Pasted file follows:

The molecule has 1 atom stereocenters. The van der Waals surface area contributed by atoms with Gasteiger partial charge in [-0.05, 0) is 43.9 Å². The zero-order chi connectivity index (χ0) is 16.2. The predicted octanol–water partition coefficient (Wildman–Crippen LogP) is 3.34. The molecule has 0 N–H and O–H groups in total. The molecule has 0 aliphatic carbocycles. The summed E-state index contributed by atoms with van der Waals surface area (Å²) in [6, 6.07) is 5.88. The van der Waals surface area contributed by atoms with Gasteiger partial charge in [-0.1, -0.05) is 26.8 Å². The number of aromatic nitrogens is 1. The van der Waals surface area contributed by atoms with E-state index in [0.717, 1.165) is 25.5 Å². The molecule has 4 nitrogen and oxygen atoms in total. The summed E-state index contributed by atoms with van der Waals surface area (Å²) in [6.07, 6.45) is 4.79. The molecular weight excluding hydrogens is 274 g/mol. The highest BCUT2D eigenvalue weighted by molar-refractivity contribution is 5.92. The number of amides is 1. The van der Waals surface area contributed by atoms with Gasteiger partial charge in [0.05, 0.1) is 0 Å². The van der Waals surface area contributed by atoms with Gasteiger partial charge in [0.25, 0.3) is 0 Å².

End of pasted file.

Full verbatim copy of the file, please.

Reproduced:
The molecule has 1 atom stereocenters. The van der Waals surface area contributed by atoms with Gasteiger partial charge in [-0.05, 0) is 43.9 Å². The zero-order chi connectivity index (χ0) is 16.2. The predicted octanol–water partition coefficient (Wildman–Crippen LogP) is 3.34. The molecule has 0 N–H and O–H groups in total. The molecule has 0 aliphatic carbocycles. The summed E-state index contributed by atoms with van der Waals surface area (Å²) in [6, 6.07) is 5.88. The van der Waals surface area contributed by atoms with Gasteiger partial charge in [-0.1, -0.05) is 26.8 Å². The number of aromatic nitrogens is 1. The van der Waals surface area contributed by atoms with E-state index in [0.717, 1.165) is 25.5 Å². The molecule has 4 nitrogen and oxygen atoms in total. The summed E-state index contributed by atoms with van der Waals surface area (Å²) in [6.07, 6.45) is 4.79. The molecular weight excluding hydrogens is 274 g/mol. The highest BCUT2D eigenvalue weighted by molar-refractivity contribution is 5.92. The number of amides is 1. The van der Waals surface area contributed by atoms with Gasteiger partial charge in [0.05, 0.1) is 0 Å². The van der Waals surface area contributed by atoms with Gasteiger partial charge in [0.25, 0.3) is 0 Å².